By Scott Furlonger
When I bought my Padgett Business Services franchise in London, Ont., it was a way to follow up on my past accounting experience within the context of business ownership, rather than as an employee or independent consultant. There would be challenges to come, including a particularly serious one on my second day as a franchisee, but I knew I had the right aptitude for and interest in helping small-business customers, including other franchisees, at a personal level.
Finding my groove
I’ve lived in London my whole life, other than a stint at school in Windsor, Ont. I am the youngest of five children and all of my siblings still live nearby. My three brothers live in London and my sister lives about 30 minutes away in Woodstock, Ont.
As a child, I played sports that varied with the seasons, including hockey, baseball and tennis, plus wrestling when I was a teenager. At school, my best classes were physical education (phys ed) and the sciences. I liked to read and was okay at math, but not a whiz.
My post-secondary studies started in London at King’s University College, part of the University of Western Ontario, where I got my bachelor of arts (BA) undergraduate degree in political science (poli-sci) with a minor in economics.
At the time, I was considering journalism as a career. I also thought about becoming a commercial pilot of small planes. It was a passing fancy, but I applied to a training program at Seneca College in Toronto. As it turned out, I wouldn’t be able to get into it until the following year.
Instead, I went to the University of Windsor, where a friend suggested I should take a business and commerce honours program. I really got into accounting, which was stronger there than at Western, and hit my groove. I said to myself, “Yes, I’m really good at this, I should do it.”
A career in accounting
I did very well in Windsor and got hired by Touche Ross, a professional services firm (now Deloitte). I got my chartered accountant (CA) designation in two years and stuck around at the company for another year or so.
Then I moved on to Scott’s Hospitality, which owned and operated franchises, including a number of Holiday Inn hotels, Kentucky Fried Chicken (KFC) restaurants, Blacks Photography stores and a couple of school bus lines. I worked in an audit type of role, but it was almost management consulting and involved a lot of travel. We were always buying, selling or dealing with a problem.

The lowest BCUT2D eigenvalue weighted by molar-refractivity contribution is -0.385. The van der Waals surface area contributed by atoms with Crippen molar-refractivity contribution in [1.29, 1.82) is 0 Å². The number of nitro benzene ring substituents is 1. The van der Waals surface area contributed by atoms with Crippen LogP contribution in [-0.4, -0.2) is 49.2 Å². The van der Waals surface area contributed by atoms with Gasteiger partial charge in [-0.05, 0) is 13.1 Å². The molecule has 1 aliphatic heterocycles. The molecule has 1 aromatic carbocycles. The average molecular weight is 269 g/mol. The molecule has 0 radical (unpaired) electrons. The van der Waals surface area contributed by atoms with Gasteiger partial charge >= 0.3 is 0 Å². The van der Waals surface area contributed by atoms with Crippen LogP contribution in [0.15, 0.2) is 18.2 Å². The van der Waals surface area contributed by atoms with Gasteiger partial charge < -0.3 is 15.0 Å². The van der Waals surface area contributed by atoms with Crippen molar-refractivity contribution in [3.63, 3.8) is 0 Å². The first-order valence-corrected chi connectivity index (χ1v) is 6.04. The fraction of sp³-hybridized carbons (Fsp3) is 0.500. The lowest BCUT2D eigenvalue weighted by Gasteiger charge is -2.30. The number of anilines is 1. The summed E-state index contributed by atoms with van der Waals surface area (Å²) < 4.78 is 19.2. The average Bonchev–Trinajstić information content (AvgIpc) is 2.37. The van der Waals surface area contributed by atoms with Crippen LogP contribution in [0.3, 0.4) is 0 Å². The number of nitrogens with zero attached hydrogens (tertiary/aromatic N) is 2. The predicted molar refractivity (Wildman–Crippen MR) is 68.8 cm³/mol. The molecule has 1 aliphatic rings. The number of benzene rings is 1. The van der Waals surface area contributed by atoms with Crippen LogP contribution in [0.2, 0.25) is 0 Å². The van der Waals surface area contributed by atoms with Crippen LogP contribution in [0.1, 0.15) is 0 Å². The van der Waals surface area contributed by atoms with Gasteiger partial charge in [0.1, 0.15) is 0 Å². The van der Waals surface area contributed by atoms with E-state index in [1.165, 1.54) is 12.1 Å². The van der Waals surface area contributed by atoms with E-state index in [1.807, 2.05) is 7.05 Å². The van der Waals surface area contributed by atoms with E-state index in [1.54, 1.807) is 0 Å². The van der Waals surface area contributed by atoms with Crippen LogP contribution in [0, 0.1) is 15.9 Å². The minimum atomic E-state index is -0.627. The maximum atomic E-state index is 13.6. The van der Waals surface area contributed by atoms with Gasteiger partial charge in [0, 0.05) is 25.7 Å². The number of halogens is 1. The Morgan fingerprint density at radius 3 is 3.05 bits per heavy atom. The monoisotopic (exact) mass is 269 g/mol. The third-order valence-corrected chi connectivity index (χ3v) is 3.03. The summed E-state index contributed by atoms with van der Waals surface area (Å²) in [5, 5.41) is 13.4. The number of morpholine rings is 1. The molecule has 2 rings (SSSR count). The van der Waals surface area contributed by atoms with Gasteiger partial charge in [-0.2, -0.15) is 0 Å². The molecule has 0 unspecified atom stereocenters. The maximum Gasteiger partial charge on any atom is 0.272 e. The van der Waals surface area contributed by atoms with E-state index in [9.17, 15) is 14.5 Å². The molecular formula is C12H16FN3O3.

My poli-sci background came in handy in the accounting field. It rounded me out; I wasn’t just a bean counter. And I liked getting to dive into all of the different businesses.
Scott’s eventually wanted me to move to Toronto, but I wasn’t interested. That very same day, Avco Financial Services—a subsidiary of Textron—approached me with a job offer. They were a big, public company and the shift would be major, but I was fortunate the president believed I could handle it.
I ended up working with Avco for 17 years in London in a number of roles, including comptroller and vice-president (VP) of business and client development. I travelled all around the world, especially to the U.S., U.K. and Australia.
We provided consumer financing, including small loans to individuals and retail financing. We worked with big clients like Leon’s and Future Shop, but I also spent a lot of time with smaller stores and other businesses. We found we could help them not only with their financing, but also with their marketing efforts, such as the “Ho, ho, hold the payments!” promotional campaign for Leon’s. It was a great way to get to understand the challenges small and large businesses faced. I learned a lot.
Avco was bought by Associates First Capital, which was then bought by Citigroup. And after about nine months, the new owners got rid of most of the management team.
I found myself out of a job and wondering what to do next. I knew the numbers side of accounting, but had also worked in senior management for many years and had built up my sales and business development skills.